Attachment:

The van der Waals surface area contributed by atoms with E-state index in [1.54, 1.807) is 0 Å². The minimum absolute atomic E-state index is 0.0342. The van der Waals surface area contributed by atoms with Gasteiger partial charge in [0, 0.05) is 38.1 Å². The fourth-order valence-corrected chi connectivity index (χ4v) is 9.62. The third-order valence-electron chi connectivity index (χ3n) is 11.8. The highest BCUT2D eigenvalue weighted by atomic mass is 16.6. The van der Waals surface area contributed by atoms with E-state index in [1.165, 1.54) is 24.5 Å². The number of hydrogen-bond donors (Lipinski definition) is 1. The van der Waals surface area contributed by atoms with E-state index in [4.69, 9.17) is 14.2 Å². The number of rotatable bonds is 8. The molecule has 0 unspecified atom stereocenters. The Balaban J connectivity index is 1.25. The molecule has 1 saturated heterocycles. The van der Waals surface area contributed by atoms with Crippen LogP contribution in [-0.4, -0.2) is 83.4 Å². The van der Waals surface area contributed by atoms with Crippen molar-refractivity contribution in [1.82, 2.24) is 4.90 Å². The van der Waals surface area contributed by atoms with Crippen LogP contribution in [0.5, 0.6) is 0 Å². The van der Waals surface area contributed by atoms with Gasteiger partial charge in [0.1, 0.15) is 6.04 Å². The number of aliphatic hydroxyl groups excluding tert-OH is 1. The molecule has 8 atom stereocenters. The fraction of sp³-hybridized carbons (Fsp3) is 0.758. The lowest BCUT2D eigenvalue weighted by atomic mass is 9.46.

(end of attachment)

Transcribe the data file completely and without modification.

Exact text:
The van der Waals surface area contributed by atoms with E-state index in [1.54, 1.807) is 0 Å². The minimum absolute atomic E-state index is 0.0342. The van der Waals surface area contributed by atoms with Gasteiger partial charge in [0, 0.05) is 38.1 Å². The fourth-order valence-corrected chi connectivity index (χ4v) is 9.62. The third-order valence-electron chi connectivity index (χ3n) is 11.8. The highest BCUT2D eigenvalue weighted by atomic mass is 16.6. The van der Waals surface area contributed by atoms with E-state index in [1.165, 1.54) is 24.5 Å². The number of hydrogen-bond donors (Lipinski definition) is 1. The van der Waals surface area contributed by atoms with E-state index in [4.69, 9.17) is 14.2 Å². The number of rotatable bonds is 8. The molecule has 0 unspecified atom stereocenters. The Balaban J connectivity index is 1.25. The molecule has 1 saturated heterocycles. The van der Waals surface area contributed by atoms with Crippen LogP contribution in [-0.4, -0.2) is 83.4 Å². The van der Waals surface area contributed by atoms with Crippen molar-refractivity contribution in [1.82, 2.24) is 4.90 Å². The van der Waals surface area contributed by atoms with Crippen LogP contribution in [0.5, 0.6) is 0 Å². The van der Waals surface area contributed by atoms with Gasteiger partial charge in [0.1, 0.15) is 6.04 Å². The number of aliphatic hydroxyl groups excluding tert-OH is 1. The molecule has 8 atom stereocenters. The fraction of sp³-hybridized carbons (Fsp3) is 0.758. The lowest BCUT2D eigenvalue weighted by atomic mass is 9.46.